616aYU-j2ML._SX328_BO1,204,203,200_Eleven books so far, in this summer of reading, including Tim Powers’ Declare, which I’ve read before and will read many times more. Here’s something of a test, then. Can I remember much about the others? Excuse the lack of cover images: on borrowed French wifi, which is painfully, rurally, slow.

Borderline – Mishell Baker

The Borderline of the title refers both to a person with borderline personality disorder and the idea that there’s a world beyond this one, peopled by creatures who come to visit our world in the guise of beautiful people who act as muses for people in the creative industries. Protagonist is a survivor of a recent suicide attempt, who has lost her legs and gets around using prosthetics and/or a wheelchair. She’s also has BPD and is approached by an organisation that manages the relationship between humans and the otherworldly creatures. Why do they approach patients in psychiatric hospitals in particular? Because nobody will believe them if they talk, of course. An interesting premise and protagonist, this award-nominated book is worth a look.

The Graveyard Book – Neil Gaiman

Hard to say what age group this book is aimed at. Slightly younger than YA, probably, but it was knocking around at work and so I added it to the pile. Is this Gaiman’s best book, as the blurb suggests? Probably not, though it was an entertaining enough read about an orphaned child who is raised by ghosts in a graveyard. Read to me, however, like a collection of scenes rather than a novel. Telling, to me, that Gaiman says he started with the fourth chapter and then went and back-filled. This is not the only novel I’ve read this summer that isn’t really a novel. To be fair, though, it is in the title: it’s not called The Graveyard Novel.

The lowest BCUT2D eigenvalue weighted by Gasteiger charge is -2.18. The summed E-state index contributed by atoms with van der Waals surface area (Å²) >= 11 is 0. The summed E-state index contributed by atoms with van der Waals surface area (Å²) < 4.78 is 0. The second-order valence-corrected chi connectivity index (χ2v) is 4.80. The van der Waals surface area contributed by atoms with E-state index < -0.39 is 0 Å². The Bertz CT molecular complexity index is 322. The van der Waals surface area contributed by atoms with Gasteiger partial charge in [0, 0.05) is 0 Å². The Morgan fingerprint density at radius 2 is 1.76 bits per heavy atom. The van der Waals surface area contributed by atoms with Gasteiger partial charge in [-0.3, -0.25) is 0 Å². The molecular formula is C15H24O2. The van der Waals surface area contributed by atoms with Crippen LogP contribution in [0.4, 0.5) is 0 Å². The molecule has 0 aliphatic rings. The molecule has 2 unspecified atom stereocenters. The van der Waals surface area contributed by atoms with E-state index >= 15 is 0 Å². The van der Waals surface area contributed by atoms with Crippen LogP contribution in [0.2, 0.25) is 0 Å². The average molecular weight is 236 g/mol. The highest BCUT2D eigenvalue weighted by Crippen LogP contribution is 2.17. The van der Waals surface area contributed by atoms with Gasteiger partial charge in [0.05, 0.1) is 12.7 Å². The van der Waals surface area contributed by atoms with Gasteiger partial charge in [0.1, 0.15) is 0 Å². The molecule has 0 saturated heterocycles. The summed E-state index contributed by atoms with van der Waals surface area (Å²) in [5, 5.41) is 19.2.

Quite Ugly One Morning – Christopher Brookmyre

I could tell this was supposed to be funny in the vein of Elmore Leonard or Carl Hiasen, but I didn’t crack a smile. An unpleasant story of unpleasant people, with some deeply unpleasant descriptions: avoid reading this while eating. Brookmyre’s an ex-journo, so of course his hero is a journo who is not above a little breaking and entering and is somehow attractive to the opposite sex.

The Fifth Season – N K Jemisin

The Obelisk Gate – N K Jemisin

This was the big one. I knew this was an award winning slice of fantasy fiction, and I’d read something else by Jemisin, and I’d heard nothing but good things about this series but I deliberately waited till this summer to get The Fifth Season and The Obelisk Gate, knowing that the final part of the trilogy (The Stone Sky) would be published in the middle of August.

It’s so hard to describe what this is. The cover illustrations tell you nothing. You could almost say this was science fiction, since it seems to be set in a far future version of Earth which has become (for reasons) seismically unstable — so much so that no civilisation survives long enough to leave much of a mark when it is inevitably destroyed following a cataclysmic event involving volcanic activity, earthquakes, ashfall, pyroclastic flow, poisonous gases etc. But it probably shades into being fantasy because there are people here with abilities which aren’t really explained except in a hand-wavy way. I’d even allow this as science fiction, because we’ve all read about star drives and time machines which aren’t explained. But then I ask myself, why is it so important to you that this could be science fiction rather than “just” fantasy? I don’t know. Fantasy has uncomfortable associations with those terrible Lord of the Rings movies, but then the best fantasy often gives you great female leads (as here and in Katherine Kerr’s Deverry series) and it’s clearly more popular than science fiction, so.

The Fifth Season has an extraordinary three-stranded narrative which when it resolves makes clear that the rest of the series can continue the plot but not this tour de force of storytelling, which is a shame. In that sense, it reminds me of Ann Leckie’s Ancillary series, which has a similarly innovative first volume.

So. An unstable planet. A civilisation that barely remembers its past incarnations. People with special abilities who are treated as less-than-human and feared and hated by most people. On one level, this is clearly a racial allegory, which asks questions about why some people need to consider others as less than human? But it’s also a fascinating puzzle and a story of survival and loss. How did the world get this way? Can it be fixed? Is humanity doomed? Do we even deserve to survive?

The Little Red Chairs – Edna O’Brien